# Core Maths

## Integration by Substitution

Current UK exam textbooks pass over proofs and mathematical discussions in a hurry to show the ‘how to’ of exam questions. Integration by substitution is a little more than just backwards chain-rule and deserves a fuller treatment. Try this, Let, then, Suppose that there exists a function g, of another variable , such that and …

## The linear combination of a sine and a cosine is itself a sine wave

A linear combination of two functions, and is a sum involving constant multiples of the functions.  That is, where . So, in the case of and , we would have, . It is a slightly surprising fact that the linear combination of two sine waves is itself a sine wave.  The set of sine waves …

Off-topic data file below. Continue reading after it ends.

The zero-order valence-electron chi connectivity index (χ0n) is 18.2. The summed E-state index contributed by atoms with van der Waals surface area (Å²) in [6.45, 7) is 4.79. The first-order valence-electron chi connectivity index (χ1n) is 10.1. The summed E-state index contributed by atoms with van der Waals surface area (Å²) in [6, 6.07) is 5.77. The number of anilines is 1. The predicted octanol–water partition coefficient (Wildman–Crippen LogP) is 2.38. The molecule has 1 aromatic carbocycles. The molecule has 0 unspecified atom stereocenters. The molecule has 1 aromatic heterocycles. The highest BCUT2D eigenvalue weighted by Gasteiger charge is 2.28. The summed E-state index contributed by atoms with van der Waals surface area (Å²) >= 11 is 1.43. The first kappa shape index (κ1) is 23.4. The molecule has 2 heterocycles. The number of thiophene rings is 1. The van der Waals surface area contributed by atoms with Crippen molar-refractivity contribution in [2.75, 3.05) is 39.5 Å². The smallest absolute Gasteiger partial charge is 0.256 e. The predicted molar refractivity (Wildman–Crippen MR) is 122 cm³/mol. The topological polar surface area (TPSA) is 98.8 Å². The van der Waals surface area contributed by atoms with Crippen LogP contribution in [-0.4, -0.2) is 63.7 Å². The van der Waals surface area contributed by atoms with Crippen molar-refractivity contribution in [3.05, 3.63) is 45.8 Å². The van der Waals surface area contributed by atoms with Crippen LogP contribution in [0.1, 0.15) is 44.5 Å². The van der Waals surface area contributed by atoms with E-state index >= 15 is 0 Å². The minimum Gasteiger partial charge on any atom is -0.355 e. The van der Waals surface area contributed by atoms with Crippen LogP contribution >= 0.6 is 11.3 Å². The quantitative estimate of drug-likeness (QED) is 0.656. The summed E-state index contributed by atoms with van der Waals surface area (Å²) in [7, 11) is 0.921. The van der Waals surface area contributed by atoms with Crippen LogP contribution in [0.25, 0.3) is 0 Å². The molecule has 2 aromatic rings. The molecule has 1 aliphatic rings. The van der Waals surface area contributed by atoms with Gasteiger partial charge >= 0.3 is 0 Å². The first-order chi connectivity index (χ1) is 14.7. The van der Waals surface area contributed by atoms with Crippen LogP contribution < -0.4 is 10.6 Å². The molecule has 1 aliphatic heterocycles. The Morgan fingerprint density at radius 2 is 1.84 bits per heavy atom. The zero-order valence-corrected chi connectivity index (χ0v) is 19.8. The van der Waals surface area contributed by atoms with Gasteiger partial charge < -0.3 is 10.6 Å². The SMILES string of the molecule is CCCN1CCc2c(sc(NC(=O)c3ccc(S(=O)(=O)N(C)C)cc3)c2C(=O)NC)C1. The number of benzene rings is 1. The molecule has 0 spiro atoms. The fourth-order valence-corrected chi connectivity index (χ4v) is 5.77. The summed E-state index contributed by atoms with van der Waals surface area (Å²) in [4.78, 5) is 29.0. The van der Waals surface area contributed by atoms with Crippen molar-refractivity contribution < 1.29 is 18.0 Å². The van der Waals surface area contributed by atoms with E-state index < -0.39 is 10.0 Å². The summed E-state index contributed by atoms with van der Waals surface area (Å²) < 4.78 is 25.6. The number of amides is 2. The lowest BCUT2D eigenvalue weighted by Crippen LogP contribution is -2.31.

## support for school mathematics exams

I have developed a database driven website which shares past papers, markschemes and my own ‘write outs’ for most Edexcel modules in mathematics and further mathematics: jped Exam Bucket I use this mostly as a resource for my own teaching; using it I can lay my hands of exam questions and solutions of different types …

This method for finding the centre, and by extension the equation, of a circle given three non-colinear points, brings the ancient textbook master Euclid onto Descartes’ coordinate plane and right  into the 21 century classroom.

Area sandwich proves that finding areas is opposite to differentiation – The Fundamental Theorem of Calculus

Pascal’s Triangle with binomial coefficients expressed modulo prime numbers in an ascending sequence.

Pascal’s triangle with each term expressed as a remainder when divided by 2.  The pink squares show whether a number is odd or not.  This appears to give a fractal pattern.

How to make Pascal’s Triangle.

Added as complement to last post.